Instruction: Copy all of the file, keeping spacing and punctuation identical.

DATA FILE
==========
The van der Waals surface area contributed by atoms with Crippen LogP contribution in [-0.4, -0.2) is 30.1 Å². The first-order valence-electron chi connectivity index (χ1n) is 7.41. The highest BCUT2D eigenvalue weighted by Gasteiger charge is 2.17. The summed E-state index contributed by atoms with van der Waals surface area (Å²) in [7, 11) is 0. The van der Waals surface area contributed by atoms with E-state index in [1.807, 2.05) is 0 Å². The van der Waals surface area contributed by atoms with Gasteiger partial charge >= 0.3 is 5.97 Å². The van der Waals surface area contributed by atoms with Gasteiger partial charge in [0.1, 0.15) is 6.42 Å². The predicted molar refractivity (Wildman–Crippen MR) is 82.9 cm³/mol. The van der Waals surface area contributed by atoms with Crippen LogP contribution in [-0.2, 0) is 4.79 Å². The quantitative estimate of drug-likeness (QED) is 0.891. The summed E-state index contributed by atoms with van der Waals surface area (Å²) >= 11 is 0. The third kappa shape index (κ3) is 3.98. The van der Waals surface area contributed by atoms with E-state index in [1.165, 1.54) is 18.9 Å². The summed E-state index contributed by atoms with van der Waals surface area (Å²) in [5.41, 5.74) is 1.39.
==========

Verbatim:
The van der Waals surface area contributed by atoms with Crippen LogP contribution in [-0.4, -0.2) is 30.1 Å². The first-order valence-electron chi connectivity index (χ1n) is 7.41. The highest BCUT2D eigenvalue weighted by Gasteiger charge is 2.17. The summed E-state index contributed by atoms with van der Waals surface area (Å²) in [7, 11) is 0. The van der Waals surface area contributed by atoms with E-state index in [1.807, 2.05) is 0 Å². The van der Waals surface area contributed by atoms with Gasteiger partial charge >= 0.3 is 5.97 Å². The van der Waals surface area contributed by atoms with Gasteiger partial charge in [0.1, 0.15) is 6.42 Å². The predicted molar refractivity (Wildman–Crippen MR) is 82.9 cm³/mol. The van der Waals surface area contributed by atoms with Crippen LogP contribution in [-0.2, 0) is 4.79 Å². The quantitative estimate of drug-likeness (QED) is 0.891. The summed E-state index contributed by atoms with van der Waals surface area (Å²) >= 11 is 0. The third kappa shape index (κ3) is 3.98. The van der Waals surface area contributed by atoms with E-state index in [1.165, 1.54) is 18.9 Å². The summed E-state index contributed by atoms with van der Waals surface area (Å²) in [5.41, 5.74) is 1.39.